Day 2: Museums
There are several history museums in Washington DC, five of which I go into detail in this post. A few of the larger ones include the National Museum of American History and the National Museum of Natural History. For a deeper dive into specific cultures, visit the new National Museum of African American History and Culture or the National Museum of the American Indian. Have a little fun at the International Spy Museum which takes a look at espionage throughout civilization or get a somber lesson in history at the US Holocaust Memorial Museum. Depending on the museum, it can take a few hours or half a day to make it through. The National Museum of American History took me about three hours and I didn’t hit all the exhibits thoroughly.
Day 3: Specific Interests
Similar to the art available in DC, there are also places to visit that cover specific historical topics. The Folger-Shakespeare Library has a special collection from William Shakespeare and hosts performances regularly. The Newseum features exhibits that focus on media and journalism from over the years. For those who love old documents and history by paper, the National Archives will provide an interesting visit. You'll feel like Nicholas Cage in National Treasure. This is also a good day to fit in any sites or museums from the first two days there wasn’t enough time for.
FOR OUTDOOR ADVENTURERS & NATURE LOVERS
From rivers to forests, there is plenty to do for those who enjoy the outdoors. Paddle Boating along the canal and hiking are just two things to plan ahead for to enjoy nature in the capitol. Explore nature by exhibit with visits to the American Museum of Natural History or the Botanical Gardens. With a milder climate, DC makes it easy to enjoy these activities almost all year round.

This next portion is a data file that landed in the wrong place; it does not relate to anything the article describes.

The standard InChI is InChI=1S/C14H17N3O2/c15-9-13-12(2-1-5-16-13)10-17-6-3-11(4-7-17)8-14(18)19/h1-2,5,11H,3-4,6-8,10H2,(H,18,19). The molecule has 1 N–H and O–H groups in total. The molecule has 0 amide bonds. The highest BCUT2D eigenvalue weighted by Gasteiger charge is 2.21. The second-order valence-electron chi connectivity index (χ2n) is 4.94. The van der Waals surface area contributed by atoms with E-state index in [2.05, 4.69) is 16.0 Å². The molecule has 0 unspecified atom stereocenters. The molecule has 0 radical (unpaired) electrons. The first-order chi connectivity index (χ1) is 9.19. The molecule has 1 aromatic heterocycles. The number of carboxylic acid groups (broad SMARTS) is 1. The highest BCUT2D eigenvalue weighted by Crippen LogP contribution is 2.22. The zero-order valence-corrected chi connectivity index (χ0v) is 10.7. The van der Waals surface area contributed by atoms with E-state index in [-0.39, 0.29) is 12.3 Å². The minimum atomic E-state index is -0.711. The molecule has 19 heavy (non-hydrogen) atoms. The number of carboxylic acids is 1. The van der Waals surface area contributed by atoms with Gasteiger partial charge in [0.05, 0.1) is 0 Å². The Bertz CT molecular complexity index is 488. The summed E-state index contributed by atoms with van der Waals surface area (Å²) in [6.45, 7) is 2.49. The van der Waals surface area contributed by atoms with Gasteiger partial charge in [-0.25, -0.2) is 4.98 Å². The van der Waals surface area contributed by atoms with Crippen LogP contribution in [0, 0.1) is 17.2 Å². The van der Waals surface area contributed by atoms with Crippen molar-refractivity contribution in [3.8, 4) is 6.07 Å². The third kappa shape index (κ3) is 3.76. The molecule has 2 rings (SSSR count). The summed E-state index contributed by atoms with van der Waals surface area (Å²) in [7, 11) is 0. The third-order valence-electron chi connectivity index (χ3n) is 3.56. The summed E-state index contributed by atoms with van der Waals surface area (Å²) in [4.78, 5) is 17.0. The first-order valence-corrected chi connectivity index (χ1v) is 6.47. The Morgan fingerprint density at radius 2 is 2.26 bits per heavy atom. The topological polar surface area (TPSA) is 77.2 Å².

Day 1: Natural History & Sites
Experience cherry trees in spring unlike anywhere else at the United States National Arboretum or become an expert on flowers at the US Botanical Gardens. Get educated on the history of nature from extinct dinosaur age animals to prehistoric plant life at the American Museum of Natural History. Take a stroll through a smaller, private garden at the Tudor House for a relaxing afternoon.
Day 2: Take a Trip To Georgetown and Explore the C&O Canal
The Chesapeake & Ohio Canal (C&O) is almost completely intact from the original build providing an authentic historical experience. Walking or cycling is available for free along the canal or rent boats for a canoe or paddle boat ride on the water. The scenery is gorgeous and the canal is a whopping 185 miles so there’s plenty to explore.
Day 3: Hike
There are many places to go for a hike around Washington DC but one of the most popular is Rock Creek Park. There are miles to run or bike as well as horse riding activities, tennis courts, golf courses and more. The national park has activities and tours for kids and adults for those interested in expert-led experiences. To get farther out of the city, Fort Dupont Park is an old Civil War fort with hundreds of acres of land for recreation, hiking and more. It includes a long trail, community garden and even hosts concerts and events during the warmer months. Great Falls Park is another great option for hiking and boasts beautiful views of the Potomac River flowing over rocks and cliffs.
Mix up the schedule by adding in a few random activities. The National Air & Space Museum is a favorite for visitors featuring airplanes, simulations and all kinds of interactive activities. Eastern Market on Capitol Hill is a fun indoor/outdoor market that opens weekly with artisans from all over selling anything from clothing to food. Walk through the National Mall whether it’s on the way to get from one museum to another or simply to enjoy the scenery. It’s a large expanse of greenery and there’s plenty to wander around and do. If you’re on a budget, check out our post sharing free things to do in DC. For other ideas on what to do while visiting, visit our post sharing six things you must do.